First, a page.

Healthy Sporting Activities To Enjoy On The Beach

An alternative to playing sport on the beach when there are not enough people around for a game is to exercise on your own. Let’s say you tend to rise with the sun and hit the beach while it’s still cool but would like a workout, despite the hour; what do you do?

Tai Chi

If you are in Asia or have an Asian population nearby, there is an excellent chance that dawn will find them on the beach practicing their art. Tai chi, short for T’ai chi ch’üan or Tàijíquán, is also known as “Shadowboxing,” and is an ancient Chinese martial art.

Practiced in theory for defense training, health benefits, and meditation, in reality, Tai Chi is also a wonderful way of relaxing, stretching the body, and staying supple. This non-contact sport will have you exercising muscles you had long forgotten you had.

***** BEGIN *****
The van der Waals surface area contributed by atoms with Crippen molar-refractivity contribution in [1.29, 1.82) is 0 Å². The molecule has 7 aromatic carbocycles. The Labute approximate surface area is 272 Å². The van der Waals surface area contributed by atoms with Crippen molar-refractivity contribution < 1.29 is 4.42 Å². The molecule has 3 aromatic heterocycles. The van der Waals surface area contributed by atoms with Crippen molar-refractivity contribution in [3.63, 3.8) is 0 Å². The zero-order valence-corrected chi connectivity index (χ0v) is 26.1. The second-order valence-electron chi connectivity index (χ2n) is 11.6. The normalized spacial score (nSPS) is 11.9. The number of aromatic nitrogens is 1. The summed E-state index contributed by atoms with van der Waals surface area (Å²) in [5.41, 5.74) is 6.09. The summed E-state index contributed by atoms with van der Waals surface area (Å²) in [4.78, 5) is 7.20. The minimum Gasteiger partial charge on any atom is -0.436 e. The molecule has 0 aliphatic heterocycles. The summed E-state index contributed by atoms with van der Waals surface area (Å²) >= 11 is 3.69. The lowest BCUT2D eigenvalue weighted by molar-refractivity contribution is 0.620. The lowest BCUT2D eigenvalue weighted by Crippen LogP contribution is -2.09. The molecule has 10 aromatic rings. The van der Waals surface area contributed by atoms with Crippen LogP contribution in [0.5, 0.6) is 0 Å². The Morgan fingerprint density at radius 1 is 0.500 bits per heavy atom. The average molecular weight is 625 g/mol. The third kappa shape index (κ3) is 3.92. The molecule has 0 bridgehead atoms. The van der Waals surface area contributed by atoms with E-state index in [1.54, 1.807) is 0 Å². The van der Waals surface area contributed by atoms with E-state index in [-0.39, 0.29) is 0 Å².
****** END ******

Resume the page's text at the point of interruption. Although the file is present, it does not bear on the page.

Kite Flying

This activity may sound mundane but is exceptionally relaxing, particularly without crowds to worry about falling over, and brings great inner peace. Choose a day when the wind is not blowing too strongly if you want tranquility or a windier day if you’d prefer a workout.


We’ve all seen them, jogging out of sight in one direction and then returning much later, having covered several miles of open beach. If that’s your bag, early morning is a perfect time, before crowds and the harsh sun make life less than idyllic.


No matter what sport you do on the beach, you will have far more fun than any day in the classroom or at work. You’ll probably meet new people and get your heart rate up in a healthy environment. Sounds like a win-win, eh?